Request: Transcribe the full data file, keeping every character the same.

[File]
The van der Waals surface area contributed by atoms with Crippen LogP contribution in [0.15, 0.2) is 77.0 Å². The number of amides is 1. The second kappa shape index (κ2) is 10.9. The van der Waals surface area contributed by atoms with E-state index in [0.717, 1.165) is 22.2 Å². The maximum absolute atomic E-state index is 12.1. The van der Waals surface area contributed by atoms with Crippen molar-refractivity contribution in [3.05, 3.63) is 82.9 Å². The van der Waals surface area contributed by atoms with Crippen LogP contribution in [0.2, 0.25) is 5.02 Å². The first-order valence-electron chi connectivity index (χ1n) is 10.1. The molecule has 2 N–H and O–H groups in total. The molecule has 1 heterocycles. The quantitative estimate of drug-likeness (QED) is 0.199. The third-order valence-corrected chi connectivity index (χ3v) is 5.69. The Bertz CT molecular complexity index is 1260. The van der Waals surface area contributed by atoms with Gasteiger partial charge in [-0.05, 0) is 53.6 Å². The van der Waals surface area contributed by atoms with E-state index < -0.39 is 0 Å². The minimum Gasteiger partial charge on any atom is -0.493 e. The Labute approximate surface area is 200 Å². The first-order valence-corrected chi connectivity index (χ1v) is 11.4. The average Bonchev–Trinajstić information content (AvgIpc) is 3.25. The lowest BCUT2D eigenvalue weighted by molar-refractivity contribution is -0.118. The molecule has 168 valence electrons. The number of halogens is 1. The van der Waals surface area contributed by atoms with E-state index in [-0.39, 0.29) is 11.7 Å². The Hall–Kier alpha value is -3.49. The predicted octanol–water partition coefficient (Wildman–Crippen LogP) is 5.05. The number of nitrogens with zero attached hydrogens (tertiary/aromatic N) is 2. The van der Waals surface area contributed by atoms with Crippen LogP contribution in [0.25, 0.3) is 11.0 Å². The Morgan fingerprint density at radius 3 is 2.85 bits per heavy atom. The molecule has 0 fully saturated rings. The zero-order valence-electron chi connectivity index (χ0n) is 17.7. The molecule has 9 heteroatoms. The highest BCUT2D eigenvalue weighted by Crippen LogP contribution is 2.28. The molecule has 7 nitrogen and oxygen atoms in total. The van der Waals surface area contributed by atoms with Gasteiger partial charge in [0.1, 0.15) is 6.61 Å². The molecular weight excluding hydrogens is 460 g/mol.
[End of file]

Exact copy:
The van der Waals surface area contributed by atoms with Crippen LogP contribution in [0.15, 0.2) is 77.0 Å². The number of amides is 1. The second kappa shape index (κ2) is 10.9. The van der Waals surface area contributed by atoms with E-state index in [0.717, 1.165) is 22.2 Å². The maximum absolute atomic E-state index is 12.1. The van der Waals surface area contributed by atoms with Crippen molar-refractivity contribution in [3.05, 3.63) is 82.9 Å². The van der Waals surface area contributed by atoms with Crippen LogP contribution in [0.2, 0.25) is 5.02 Å². The first-order valence-electron chi connectivity index (χ1n) is 10.1. The molecule has 2 N–H and O–H groups in total. The molecule has 1 heterocycles. The quantitative estimate of drug-likeness (QED) is 0.199. The third-order valence-corrected chi connectivity index (χ3v) is 5.69. The Bertz CT molecular complexity index is 1260. The van der Waals surface area contributed by atoms with Gasteiger partial charge in [-0.05, 0) is 53.6 Å². The van der Waals surface area contributed by atoms with E-state index < -0.39 is 0 Å². The minimum Gasteiger partial charge on any atom is -0.493 e. The Labute approximate surface area is 200 Å². The first-order valence-corrected chi connectivity index (χ1v) is 11.4. The average Bonchev–Trinajstić information content (AvgIpc) is 3.25. The lowest BCUT2D eigenvalue weighted by molar-refractivity contribution is -0.118. The molecule has 168 valence electrons. The number of halogens is 1. The van der Waals surface area contributed by atoms with E-state index in [-0.39, 0.29) is 11.7 Å². The Hall–Kier alpha value is -3.49. The predicted octanol–water partition coefficient (Wildman–Crippen LogP) is 5.05. The number of nitrogens with zero attached hydrogens (tertiary/aromatic N) is 2. The van der Waals surface area contributed by atoms with Crippen LogP contribution in [0.25, 0.3) is 11.0 Å². The Morgan fingerprint density at radius 3 is 2.85 bits per heavy atom. The molecule has 0 fully saturated rings. The zero-order valence-electron chi connectivity index (χ0n) is 17.7. The molecule has 9 heteroatoms. The highest BCUT2D eigenvalue weighted by Crippen LogP contribution is 2.28. The molecule has 7 nitrogen and oxygen atoms in total. The van der Waals surface area contributed by atoms with Gasteiger partial charge in [0.1, 0.15) is 6.61 Å². The molecular weight excluding hydrogens is 460 g/mol.